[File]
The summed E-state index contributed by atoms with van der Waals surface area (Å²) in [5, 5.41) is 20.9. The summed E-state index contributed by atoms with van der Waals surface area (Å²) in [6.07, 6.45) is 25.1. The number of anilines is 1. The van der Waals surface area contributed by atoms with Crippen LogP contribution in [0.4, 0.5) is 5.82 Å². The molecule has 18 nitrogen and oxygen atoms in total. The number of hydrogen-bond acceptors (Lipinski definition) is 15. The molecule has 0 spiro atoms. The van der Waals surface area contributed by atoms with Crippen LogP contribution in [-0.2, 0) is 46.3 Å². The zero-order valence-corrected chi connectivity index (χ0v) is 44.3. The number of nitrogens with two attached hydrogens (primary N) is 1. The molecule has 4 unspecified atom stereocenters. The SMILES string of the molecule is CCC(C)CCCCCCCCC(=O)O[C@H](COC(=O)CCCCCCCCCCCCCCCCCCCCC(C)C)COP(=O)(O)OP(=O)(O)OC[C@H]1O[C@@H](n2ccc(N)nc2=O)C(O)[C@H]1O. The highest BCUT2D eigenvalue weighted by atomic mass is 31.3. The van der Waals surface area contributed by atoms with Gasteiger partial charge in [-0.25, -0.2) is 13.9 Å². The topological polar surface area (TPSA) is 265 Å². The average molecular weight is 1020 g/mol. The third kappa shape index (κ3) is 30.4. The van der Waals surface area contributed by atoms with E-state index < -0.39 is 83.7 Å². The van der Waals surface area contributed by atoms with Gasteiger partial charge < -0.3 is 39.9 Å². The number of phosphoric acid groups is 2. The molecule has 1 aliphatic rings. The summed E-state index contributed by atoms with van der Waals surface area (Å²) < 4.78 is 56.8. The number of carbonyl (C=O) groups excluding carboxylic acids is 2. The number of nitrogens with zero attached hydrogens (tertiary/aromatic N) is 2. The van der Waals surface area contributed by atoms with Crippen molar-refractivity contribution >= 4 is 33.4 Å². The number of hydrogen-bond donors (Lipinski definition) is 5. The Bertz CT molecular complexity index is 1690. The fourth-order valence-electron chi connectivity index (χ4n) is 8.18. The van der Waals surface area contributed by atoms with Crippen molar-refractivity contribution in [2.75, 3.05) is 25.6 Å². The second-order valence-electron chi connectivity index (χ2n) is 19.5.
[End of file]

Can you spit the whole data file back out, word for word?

The summed E-state index contributed by atoms with van der Waals surface area (Å²) in [5, 5.41) is 20.9. The summed E-state index contributed by atoms with van der Waals surface area (Å²) in [6.07, 6.45) is 25.1. The number of anilines is 1. The van der Waals surface area contributed by atoms with Crippen LogP contribution in [0.4, 0.5) is 5.82 Å². The molecule has 18 nitrogen and oxygen atoms in total. The number of hydrogen-bond acceptors (Lipinski definition) is 15. The molecule has 0 spiro atoms. The van der Waals surface area contributed by atoms with Crippen LogP contribution in [-0.2, 0) is 46.3 Å². The zero-order valence-corrected chi connectivity index (χ0v) is 44.3. The number of nitrogens with two attached hydrogens (primary N) is 1. The molecule has 4 unspecified atom stereocenters. The SMILES string of the molecule is CCC(C)CCCCCCCCC(=O)O[C@H](COC(=O)CCCCCCCCCCCCCCCCCCCCC(C)C)COP(=O)(O)OP(=O)(O)OC[C@H]1O[C@@H](n2ccc(N)nc2=O)C(O)[C@H]1O. The highest BCUT2D eigenvalue weighted by atomic mass is 31.3. The van der Waals surface area contributed by atoms with Gasteiger partial charge in [-0.25, -0.2) is 13.9 Å². The topological polar surface area (TPSA) is 265 Å². The average molecular weight is 1020 g/mol. The third kappa shape index (κ3) is 30.4. The van der Waals surface area contributed by atoms with E-state index < -0.39 is 83.7 Å². The van der Waals surface area contributed by atoms with Gasteiger partial charge < -0.3 is 39.9 Å². The number of phosphoric acid groups is 2. The molecule has 1 aliphatic rings. The summed E-state index contributed by atoms with van der Waals surface area (Å²) < 4.78 is 56.8. The number of carbonyl (C=O) groups excluding carboxylic acids is 2. The number of nitrogens with zero attached hydrogens (tertiary/aromatic N) is 2. The van der Waals surface area contributed by atoms with Crippen molar-refractivity contribution >= 4 is 33.4 Å². The number of hydrogen-bond donors (Lipinski definition) is 5. The Bertz CT molecular complexity index is 1690. The fourth-order valence-electron chi connectivity index (χ4n) is 8.18. The van der Waals surface area contributed by atoms with Crippen molar-refractivity contribution in [2.75, 3.05) is 25.6 Å². The second-order valence-electron chi connectivity index (χ2n) is 19.5.